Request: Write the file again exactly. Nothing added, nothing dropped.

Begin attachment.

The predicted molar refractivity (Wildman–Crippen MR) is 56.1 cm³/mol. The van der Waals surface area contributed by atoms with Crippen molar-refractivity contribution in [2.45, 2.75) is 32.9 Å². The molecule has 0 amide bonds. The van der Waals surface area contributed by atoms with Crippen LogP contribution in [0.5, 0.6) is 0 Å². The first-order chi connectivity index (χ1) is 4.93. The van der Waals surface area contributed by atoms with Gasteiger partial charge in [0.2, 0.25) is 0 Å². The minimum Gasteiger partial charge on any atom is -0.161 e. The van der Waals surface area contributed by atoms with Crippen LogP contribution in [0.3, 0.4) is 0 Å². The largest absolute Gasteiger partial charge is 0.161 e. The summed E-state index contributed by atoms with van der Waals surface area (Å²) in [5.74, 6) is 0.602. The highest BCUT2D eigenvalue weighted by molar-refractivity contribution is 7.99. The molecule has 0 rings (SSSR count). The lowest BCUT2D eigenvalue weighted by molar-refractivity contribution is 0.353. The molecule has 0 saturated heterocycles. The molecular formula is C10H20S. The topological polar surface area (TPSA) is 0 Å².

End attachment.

The predicted molar refractivity (Wildman–Crippen MR) is 56.1 cm³/mol. The van der Waals surface area contributed by atoms with Crippen molar-refractivity contribution in [2.45, 2.75) is 32.9 Å². The molecule has 0 amide bonds. The van der Waals surface area contributed by atoms with Crippen LogP contribution in [0.5, 0.6) is 0 Å². The first-order chi connectivity index (χ1) is 4.93. The van der Waals surface area contributed by atoms with Gasteiger partial charge in [0.2, 0.25) is 0 Å². The minimum Gasteiger partial charge on any atom is -0.161 e. The van der Waals surface area contributed by atoms with Crippen LogP contribution in [0.3, 0.4) is 0 Å². The largest absolute Gasteiger partial charge is 0.161 e. The summed E-state index contributed by atoms with van der Waals surface area (Å²) in [5.74, 6) is 0.602. The highest BCUT2D eigenvalue weighted by molar-refractivity contribution is 7.99. The molecule has 0 rings (SSSR count). The lowest BCUT2D eigenvalue weighted by molar-refractivity contribution is 0.353. The molecule has 0 saturated heterocycles. The molecular formula is C10H20S. The topological polar surface area (TPSA) is 0 Å².